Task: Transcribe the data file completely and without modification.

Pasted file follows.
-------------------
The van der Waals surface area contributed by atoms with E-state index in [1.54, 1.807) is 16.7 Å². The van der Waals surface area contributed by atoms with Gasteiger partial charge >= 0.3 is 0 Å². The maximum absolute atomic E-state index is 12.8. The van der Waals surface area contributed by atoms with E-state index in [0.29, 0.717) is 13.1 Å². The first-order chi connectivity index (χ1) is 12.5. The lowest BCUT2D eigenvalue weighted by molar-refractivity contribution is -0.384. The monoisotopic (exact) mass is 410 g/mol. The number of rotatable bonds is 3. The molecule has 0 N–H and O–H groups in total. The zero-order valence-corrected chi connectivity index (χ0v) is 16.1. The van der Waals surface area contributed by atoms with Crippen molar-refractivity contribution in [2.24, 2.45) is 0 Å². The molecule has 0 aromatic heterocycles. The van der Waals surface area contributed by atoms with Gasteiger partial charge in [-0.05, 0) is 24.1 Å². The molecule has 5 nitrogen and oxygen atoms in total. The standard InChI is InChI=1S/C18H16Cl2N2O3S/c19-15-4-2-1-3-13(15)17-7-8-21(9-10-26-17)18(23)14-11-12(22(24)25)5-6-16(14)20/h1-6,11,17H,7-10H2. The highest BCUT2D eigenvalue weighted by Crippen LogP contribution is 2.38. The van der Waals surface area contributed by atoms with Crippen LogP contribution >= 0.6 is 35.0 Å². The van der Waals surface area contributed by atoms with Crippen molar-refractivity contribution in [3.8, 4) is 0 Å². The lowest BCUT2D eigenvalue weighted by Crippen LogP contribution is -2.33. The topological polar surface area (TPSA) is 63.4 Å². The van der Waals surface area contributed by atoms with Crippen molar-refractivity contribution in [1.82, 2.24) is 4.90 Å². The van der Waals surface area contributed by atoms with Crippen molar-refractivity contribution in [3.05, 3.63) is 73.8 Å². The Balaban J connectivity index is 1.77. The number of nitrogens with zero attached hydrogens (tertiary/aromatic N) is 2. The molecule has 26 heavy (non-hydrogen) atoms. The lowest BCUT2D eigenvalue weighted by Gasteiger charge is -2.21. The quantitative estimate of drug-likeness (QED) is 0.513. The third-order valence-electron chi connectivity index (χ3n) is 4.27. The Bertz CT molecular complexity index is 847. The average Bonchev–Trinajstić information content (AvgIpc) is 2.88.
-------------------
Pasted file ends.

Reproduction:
The van der Waals surface area contributed by atoms with E-state index in [1.54, 1.807) is 16.7 Å². The van der Waals surface area contributed by atoms with Gasteiger partial charge >= 0.3 is 0 Å². The maximum absolute atomic E-state index is 12.8. The van der Waals surface area contributed by atoms with E-state index in [0.29, 0.717) is 13.1 Å². The first-order chi connectivity index (χ1) is 12.5. The lowest BCUT2D eigenvalue weighted by molar-refractivity contribution is -0.384. The monoisotopic (exact) mass is 410 g/mol. The number of rotatable bonds is 3. The molecule has 0 N–H and O–H groups in total. The zero-order valence-corrected chi connectivity index (χ0v) is 16.1. The van der Waals surface area contributed by atoms with Crippen molar-refractivity contribution in [2.24, 2.45) is 0 Å². The molecule has 0 aromatic heterocycles. The van der Waals surface area contributed by atoms with Gasteiger partial charge in [-0.05, 0) is 24.1 Å². The molecule has 5 nitrogen and oxygen atoms in total. The standard InChI is InChI=1S/C18H16Cl2N2O3S/c19-15-4-2-1-3-13(15)17-7-8-21(9-10-26-17)18(23)14-11-12(22(24)25)5-6-16(14)20/h1-6,11,17H,7-10H2. The highest BCUT2D eigenvalue weighted by Crippen LogP contribution is 2.38. The van der Waals surface area contributed by atoms with Crippen LogP contribution >= 0.6 is 35.0 Å². The van der Waals surface area contributed by atoms with Crippen molar-refractivity contribution in [3.8, 4) is 0 Å². The lowest BCUT2D eigenvalue weighted by Crippen LogP contribution is -2.33. The topological polar surface area (TPSA) is 63.4 Å². The van der Waals surface area contributed by atoms with Crippen molar-refractivity contribution in [1.82, 2.24) is 4.90 Å². The van der Waals surface area contributed by atoms with Crippen molar-refractivity contribution in [3.05, 3.63) is 73.8 Å². The Balaban J connectivity index is 1.77. The number of nitrogens with zero attached hydrogens (tertiary/aromatic N) is 2. The molecule has 26 heavy (non-hydrogen) atoms. The lowest BCUT2D eigenvalue weighted by Gasteiger charge is -2.21. The quantitative estimate of drug-likeness (QED) is 0.513. The third-order valence-electron chi connectivity index (χ3n) is 4.27. The Bertz CT molecular complexity index is 847. The average Bonchev–Trinajstić information content (AvgIpc) is 2.88.